MyUni and the platform CANVAS are integral to the course – Recorded face to face lectures through ECHO 360, Readings, reflective activities, Communication with students. Online resources – texts as well as web links, Professional organisations web pages and the ABS and State and Federal health departments and the Health Info-net for Indigenous web links.
  • Learning & Teaching Activities
    Learning & Teaching Modes
    Face to face lectures / presentations most weeks with an interesting mix of industry health experts that present regularly. Detailed information is provided on MyUni (Canvas) for this course. 

    Some of the content - presentations / lectures usually have a theoretical component supported by their readings and reflective activities and then further enhanced by case based discussions, tutorials & short workshops.

    The assessments are geared for the student to critically assess the topic in light of recent evidence based practice and the research behind that. Content is evidenced based with all the readings ebing up to date, recent and relevant.

    International students and those for which English is a second language are encouraged to use the resources of the writing centre for assistance in their course work as well as access to our ANS librarian is off great benefit for our students with literature searches and accessing resources.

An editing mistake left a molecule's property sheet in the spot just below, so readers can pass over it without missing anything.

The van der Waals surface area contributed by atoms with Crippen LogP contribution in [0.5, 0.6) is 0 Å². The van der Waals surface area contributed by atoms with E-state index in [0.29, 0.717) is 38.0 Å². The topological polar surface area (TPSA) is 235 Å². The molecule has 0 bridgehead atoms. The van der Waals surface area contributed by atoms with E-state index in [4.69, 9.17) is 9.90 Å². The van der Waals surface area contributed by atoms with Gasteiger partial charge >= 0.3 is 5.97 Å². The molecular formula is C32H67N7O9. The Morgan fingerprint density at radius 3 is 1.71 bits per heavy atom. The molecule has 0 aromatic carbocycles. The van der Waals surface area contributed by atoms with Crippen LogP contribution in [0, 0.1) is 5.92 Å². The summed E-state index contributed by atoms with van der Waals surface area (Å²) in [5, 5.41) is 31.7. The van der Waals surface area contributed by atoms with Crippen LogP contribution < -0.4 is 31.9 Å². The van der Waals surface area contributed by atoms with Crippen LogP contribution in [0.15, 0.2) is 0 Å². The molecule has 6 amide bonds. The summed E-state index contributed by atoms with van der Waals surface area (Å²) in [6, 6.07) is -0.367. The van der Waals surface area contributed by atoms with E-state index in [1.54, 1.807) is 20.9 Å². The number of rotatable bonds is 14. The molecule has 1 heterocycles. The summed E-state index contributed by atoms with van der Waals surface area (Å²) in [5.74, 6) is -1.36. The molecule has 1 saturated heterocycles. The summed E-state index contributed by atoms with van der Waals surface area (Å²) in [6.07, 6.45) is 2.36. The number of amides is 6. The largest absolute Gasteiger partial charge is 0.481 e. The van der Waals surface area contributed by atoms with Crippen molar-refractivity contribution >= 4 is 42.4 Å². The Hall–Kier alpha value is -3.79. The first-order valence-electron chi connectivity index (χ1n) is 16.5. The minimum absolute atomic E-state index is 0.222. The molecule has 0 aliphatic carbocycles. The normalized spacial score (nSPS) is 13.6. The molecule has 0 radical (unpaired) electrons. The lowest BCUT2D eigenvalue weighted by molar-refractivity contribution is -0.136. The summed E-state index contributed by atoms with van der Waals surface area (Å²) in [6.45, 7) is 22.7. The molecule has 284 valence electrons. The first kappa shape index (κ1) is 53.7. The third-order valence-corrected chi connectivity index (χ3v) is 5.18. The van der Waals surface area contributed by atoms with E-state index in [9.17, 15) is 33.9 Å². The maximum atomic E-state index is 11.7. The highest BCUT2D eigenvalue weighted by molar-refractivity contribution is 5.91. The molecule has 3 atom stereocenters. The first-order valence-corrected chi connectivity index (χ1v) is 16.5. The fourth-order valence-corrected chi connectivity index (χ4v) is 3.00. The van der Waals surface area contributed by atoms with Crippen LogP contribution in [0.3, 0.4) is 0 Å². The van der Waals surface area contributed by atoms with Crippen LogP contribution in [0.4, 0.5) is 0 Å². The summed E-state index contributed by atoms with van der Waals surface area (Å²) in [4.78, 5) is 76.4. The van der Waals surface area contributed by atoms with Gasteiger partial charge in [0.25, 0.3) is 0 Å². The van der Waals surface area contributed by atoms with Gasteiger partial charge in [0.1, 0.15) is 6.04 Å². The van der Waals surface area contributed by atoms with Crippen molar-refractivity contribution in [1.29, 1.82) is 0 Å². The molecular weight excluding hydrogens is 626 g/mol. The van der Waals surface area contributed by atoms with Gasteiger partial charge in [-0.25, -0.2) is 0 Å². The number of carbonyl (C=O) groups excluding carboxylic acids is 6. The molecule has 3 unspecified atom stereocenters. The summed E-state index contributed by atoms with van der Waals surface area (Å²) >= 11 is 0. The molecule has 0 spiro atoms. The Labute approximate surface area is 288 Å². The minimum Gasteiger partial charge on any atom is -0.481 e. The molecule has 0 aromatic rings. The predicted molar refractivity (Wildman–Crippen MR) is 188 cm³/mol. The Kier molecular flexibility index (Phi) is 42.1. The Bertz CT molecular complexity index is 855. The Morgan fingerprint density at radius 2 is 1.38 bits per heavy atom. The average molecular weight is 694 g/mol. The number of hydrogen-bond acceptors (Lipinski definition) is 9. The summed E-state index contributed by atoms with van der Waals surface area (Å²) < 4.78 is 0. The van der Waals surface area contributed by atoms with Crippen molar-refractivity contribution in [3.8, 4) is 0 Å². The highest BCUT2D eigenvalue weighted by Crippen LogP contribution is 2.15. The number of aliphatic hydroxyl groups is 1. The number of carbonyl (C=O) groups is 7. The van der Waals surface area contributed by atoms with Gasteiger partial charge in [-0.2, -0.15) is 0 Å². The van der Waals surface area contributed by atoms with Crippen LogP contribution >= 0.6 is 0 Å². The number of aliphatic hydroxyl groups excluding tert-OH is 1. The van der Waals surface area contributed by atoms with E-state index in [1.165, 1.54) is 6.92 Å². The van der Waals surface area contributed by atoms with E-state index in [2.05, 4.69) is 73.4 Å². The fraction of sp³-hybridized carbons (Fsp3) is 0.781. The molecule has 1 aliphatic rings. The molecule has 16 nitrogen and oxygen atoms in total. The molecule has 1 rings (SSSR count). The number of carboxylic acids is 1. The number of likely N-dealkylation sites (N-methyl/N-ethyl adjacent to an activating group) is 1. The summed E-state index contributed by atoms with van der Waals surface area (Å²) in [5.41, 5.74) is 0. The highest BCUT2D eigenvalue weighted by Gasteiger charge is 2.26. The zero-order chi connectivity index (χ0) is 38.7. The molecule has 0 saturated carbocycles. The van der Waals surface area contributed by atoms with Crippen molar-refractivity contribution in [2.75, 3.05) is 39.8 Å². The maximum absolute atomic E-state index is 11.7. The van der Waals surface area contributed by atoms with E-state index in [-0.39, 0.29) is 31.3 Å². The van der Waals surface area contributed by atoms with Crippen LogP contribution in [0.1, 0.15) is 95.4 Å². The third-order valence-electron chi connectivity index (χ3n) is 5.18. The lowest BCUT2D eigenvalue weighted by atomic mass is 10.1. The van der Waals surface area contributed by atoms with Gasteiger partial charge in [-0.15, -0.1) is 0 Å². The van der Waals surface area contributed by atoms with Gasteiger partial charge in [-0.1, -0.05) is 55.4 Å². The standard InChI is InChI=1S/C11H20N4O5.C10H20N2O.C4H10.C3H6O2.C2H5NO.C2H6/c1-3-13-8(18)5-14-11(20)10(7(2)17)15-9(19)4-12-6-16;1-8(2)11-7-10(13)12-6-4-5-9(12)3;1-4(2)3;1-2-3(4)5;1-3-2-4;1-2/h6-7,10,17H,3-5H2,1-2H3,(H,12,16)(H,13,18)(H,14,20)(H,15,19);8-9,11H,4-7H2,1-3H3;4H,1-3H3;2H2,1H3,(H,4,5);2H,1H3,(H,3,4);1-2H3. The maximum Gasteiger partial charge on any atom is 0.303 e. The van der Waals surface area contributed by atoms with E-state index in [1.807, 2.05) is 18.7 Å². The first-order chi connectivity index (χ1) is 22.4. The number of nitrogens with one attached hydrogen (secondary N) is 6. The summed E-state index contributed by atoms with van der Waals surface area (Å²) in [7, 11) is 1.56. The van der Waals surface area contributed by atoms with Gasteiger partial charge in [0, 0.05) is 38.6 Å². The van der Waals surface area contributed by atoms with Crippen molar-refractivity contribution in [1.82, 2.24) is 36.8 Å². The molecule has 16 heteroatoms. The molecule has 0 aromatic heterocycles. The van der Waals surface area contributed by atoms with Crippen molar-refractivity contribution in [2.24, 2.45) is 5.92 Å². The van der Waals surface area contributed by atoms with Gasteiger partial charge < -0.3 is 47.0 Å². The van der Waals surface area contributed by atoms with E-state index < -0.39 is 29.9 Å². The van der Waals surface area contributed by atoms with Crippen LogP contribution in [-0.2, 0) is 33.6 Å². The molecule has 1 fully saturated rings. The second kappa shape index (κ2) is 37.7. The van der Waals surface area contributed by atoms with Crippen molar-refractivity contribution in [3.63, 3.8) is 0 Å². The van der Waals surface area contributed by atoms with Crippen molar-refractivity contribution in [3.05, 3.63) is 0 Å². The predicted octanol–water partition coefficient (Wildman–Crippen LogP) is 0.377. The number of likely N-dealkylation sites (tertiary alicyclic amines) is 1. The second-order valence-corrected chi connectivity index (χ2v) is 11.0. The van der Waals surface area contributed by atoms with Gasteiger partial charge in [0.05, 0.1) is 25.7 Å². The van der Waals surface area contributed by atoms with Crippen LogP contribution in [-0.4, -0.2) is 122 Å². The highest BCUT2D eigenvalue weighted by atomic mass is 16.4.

Workload

    The information below is provided as a guide to assist students in engaging appropriately with the course requirements.

    The information below is provided as a guide to assist students in engaging appropriately with the course requirements.

    Lectures/ Tutorials
    The student is expected to attend Course lectures once a week - usually a wednesday or Thursday (dependent on Timetabling) from 8:00 am to 1300 at the University of Adelaide AHMS Campus, North Terrace.
    Student participation and discussion will be expected in all sessions.

    Readings
    A reading list has been compiled for this course and will be made available through MyUni. Lecture and readings have been carefully chosen. All of these are required and have been selected to optimise your knowledge on the topic and so that they will continue to be of use after you graduate.